“The studio business… is a terrible investment,” McBride says candidly. His modest financial goal for this year is to break even. “It’s a black hole of time and money.” Despite that, he loves every minute of it. “We built the studio of our dreams, Martina’s and mine,” he says. “It’ll never be a good investment, but it’s the greatest place in the whole world to me.”
McBride jokes that when the May floods that devastated much of Nashville missed Blackbird, “I thought, ‘There goes my chance to ever make money in the studio business.’” But he then admits, “I would have been heartbroken, actually, if anything happened to this place.
“The music business is tough and its ugly and it’s upside down right now,” McBride says. “People that should be passionate about music are more worried about losing their jobs or hanging on for dear life, so the passion disappears a little bit. I’m looking forward to the day when passion re-enters the business and people make records for the right reason—because they have to and they love to.
“I don’t know if there’s a future for a studio like this,” he says, “but as long as we can keep this place going, we will keep it going—forever if we can, because it’s just Nirvana for people that love audio.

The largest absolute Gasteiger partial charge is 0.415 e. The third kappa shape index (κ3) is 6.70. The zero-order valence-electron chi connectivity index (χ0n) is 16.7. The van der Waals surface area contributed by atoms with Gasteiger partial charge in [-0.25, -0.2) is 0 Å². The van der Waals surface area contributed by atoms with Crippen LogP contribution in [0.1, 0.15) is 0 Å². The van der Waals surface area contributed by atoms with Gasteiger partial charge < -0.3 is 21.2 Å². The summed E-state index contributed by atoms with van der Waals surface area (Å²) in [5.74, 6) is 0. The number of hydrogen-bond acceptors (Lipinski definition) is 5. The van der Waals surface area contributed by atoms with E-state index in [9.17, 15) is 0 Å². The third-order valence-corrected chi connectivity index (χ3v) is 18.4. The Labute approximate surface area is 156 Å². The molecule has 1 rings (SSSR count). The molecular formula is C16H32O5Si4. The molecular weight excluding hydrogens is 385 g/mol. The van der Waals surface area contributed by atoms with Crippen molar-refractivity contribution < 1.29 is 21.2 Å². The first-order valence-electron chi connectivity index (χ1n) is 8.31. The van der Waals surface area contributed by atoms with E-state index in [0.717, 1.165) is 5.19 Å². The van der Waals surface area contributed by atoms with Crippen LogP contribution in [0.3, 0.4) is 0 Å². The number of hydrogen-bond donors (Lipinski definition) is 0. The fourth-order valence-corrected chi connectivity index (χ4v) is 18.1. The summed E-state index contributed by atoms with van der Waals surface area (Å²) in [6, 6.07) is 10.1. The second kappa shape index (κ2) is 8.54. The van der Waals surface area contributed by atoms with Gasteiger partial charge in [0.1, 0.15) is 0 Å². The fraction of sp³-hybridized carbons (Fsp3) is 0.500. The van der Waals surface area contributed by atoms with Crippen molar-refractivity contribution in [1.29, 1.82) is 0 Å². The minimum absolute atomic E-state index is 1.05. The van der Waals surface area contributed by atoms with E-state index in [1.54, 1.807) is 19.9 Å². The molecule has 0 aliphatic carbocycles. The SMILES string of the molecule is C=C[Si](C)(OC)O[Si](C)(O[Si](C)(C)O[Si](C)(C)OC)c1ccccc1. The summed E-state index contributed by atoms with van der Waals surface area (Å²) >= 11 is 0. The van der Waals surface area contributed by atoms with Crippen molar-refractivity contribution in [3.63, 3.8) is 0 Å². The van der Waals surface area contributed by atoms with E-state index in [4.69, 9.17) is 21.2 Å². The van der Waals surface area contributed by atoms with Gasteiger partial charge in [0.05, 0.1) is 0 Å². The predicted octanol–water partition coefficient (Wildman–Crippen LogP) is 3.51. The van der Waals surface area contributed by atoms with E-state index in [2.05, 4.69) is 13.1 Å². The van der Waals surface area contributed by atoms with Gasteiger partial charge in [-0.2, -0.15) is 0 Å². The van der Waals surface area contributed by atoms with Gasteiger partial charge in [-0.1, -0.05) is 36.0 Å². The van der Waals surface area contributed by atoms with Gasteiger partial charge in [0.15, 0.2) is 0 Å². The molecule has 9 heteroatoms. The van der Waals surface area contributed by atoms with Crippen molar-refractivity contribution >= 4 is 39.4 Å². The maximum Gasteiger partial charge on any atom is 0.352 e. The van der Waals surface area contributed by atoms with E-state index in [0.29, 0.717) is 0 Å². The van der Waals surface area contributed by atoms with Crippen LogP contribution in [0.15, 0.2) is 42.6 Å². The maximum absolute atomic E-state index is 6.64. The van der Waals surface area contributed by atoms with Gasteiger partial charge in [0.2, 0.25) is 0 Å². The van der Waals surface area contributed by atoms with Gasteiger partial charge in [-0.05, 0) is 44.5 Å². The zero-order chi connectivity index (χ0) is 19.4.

“We’ll adjust to the times and, hopefully, we’ll continue to have great albums come out of this place because that’s why we’re here. That’s what we care about.”
Country's Reluctant King and Queen
By Robert K. Oermann
Don't polish any crowns. Neither country music's Male nor Female Vocalist of the Year is prepared to wear one.
In response to the question, "Do you ever look in the mirror and think, 'I'm country's king/queen?'" both Brad Paisley and Carrie Underwood just chuckle. "I never think that," Paisley says. "Maybe I'd look in the mirror and go, 'Look, it's the Clown of Country Music.' It's more like, 'How did this happen? '" Underwood responds much the same way.
"I might look in the mirror and go, 'Oh, I've got a pimple.' Or, 'I need some new makeup,'" she says. "In everyday life, my mind is the furthest away from those thoughts as it could possibly be."